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Member Since 19 Nov 2005
Offline Last Active Jul 15 2013 08:20 AM

Posts I've Made

In Topic: Question about the Entity Component System architecture

17 May 2013 - 10:29 AM

Thanks for all the help/feedback.  You guys have given me a lot to think about and consider when designing this.


As far as Hodgman's point that there are different reasons to pursue ECS, I'd have to admit that my reason seems more basic than any of the ones he listed.  It simply seems like a nice, clean alternative to rigid inheritiance heirarchies or potentially problematic multiple inheritance situations.  Does this seem like a strong enough justification for the system in and of itself?


Also, in light of this fairly general goal, what are the pros and cons of storing the components within entities as opposed to in containers or structures that exist outside of the entities?


I'll keep hackin away and update this thread if more questions surface.

In Topic: creating Enemy Bots

23 April 2013 - 02:18 PM

It's tough to say without knowing a little bit more about how things are structured, but my first thought would be to do something like this:


Set a variable that represents the odds a bot should appear in a given game frame, let's say it should be 0.1%, so:




Then, somewhere in your main game loop, just run pick a random number between 0 and 999, let's call it "r", and spawn a bot if r is less than the spawn chance:





This is a pretty basic way of doing it but maybe it will work for you. 

In Topic: Starting without wanting to find a job

23 April 2013 - 12:25 PM

especially since C++ is a very poor choice of first language (and if you already know another language, you could be using that instead to start building games now)


In my opinion, this is somewhat subjective advice and should be taken with a grain of salt.  Programming languages are tools, and I agree with the sentiment that if you already know how to use a tool to accomplish your goal, it might be a good idea to just go ahead and start hacking away.  Game development is difficult enough without throwing the complexities of C++ into the mix at the same time.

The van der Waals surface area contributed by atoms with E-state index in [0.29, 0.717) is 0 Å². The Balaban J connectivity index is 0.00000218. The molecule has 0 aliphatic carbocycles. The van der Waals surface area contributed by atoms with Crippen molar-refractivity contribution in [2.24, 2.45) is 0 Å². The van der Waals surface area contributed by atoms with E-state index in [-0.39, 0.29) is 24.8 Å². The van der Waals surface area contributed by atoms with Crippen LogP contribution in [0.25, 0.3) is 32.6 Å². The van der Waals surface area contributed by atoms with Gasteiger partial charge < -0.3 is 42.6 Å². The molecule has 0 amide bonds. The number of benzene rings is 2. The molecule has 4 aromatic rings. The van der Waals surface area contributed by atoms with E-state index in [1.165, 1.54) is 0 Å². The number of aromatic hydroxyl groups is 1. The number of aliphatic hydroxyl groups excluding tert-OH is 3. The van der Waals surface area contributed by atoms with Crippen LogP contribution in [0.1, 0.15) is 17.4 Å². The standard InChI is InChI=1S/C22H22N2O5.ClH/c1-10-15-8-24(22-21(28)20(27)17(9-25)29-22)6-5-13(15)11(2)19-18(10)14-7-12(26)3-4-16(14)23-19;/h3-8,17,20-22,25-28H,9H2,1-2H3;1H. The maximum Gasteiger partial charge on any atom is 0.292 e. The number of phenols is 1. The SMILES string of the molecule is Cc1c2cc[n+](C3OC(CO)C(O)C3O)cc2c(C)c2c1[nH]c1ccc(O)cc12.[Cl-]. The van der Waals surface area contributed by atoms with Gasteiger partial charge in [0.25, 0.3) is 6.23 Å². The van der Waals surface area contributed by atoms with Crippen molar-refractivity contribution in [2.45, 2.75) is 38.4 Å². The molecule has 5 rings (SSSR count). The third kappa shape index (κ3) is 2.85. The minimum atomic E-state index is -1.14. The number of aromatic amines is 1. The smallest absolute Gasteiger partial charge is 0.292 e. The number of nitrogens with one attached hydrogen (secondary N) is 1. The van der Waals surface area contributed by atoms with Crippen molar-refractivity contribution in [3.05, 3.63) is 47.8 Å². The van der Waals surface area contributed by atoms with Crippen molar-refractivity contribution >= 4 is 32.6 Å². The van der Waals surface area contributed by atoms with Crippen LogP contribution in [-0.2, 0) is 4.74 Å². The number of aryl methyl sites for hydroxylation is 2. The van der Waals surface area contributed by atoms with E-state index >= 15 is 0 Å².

However, if you're thinking long term and you have the patience, building super basic games in C++ as you learn the language might not be a bad way to start.  It's a pretty powerful tool to have in your belt for a number of reasons.  Just my 2 cents.

In Topic: Calculating RPG Loot Drop Chance?

16 April 2013 - 09:14 AM

One should however note that if you give an enemy a weapon to drop, then unless the enemy is entirely braindead, he should actually use it against you, too (99% of all games don't work that way, but I find it a terrible immersion breaker, only topped by skeletons dropping coins (the hell, in which pocket do they keep them?!) and rats dropping pole axes and swords). It just doesn't make sense that a thief dies attacking you with a rusty dagger and then drops a +2 longsword and a wand of fireballs.


I'm the words of Bill Lumbergh: "Yyyyyeahhhh... I'm going to go ahead and sort of disagree with you."


It's interesting advice, but highly subjective and probably better suited for a thread on game design than one on game programming.  Not every game is meant to be highly immersive, so unless immersion is your top priority I personally would just go with whatever's most fun.


(ugh and sorry, I just can't help myself: sure it makes sense for a thief to attack you with a rusty dagger if that's the only weapon he knows how to use and/or is able to equip biggrin.png )

In Topic: Coding Style: Curly Braces

15 April 2013 - 02:16 PM

I prefer the first one as well.  Like you said, I think it's much easier to quickly visualize how blocks are nested.  I tend to use curly braces even for one line blocks just because I find it easier to read.  The biggest counter-argument I've heard is that you can fit more lines of code on your screen using the latter.  


However, as you seem to be aware, it's a highly subjective topic that will cause a flame war as often as not.  Here's the most "objective" answer you're going to get:


If you're programming by yourself, use whatever is easiest for you to read.

If you're creating something new that involves other people, agree on a set of standards when you're planning the project and stick to them.

If you're working with an existing code base, adapt to the existing code standards for that project.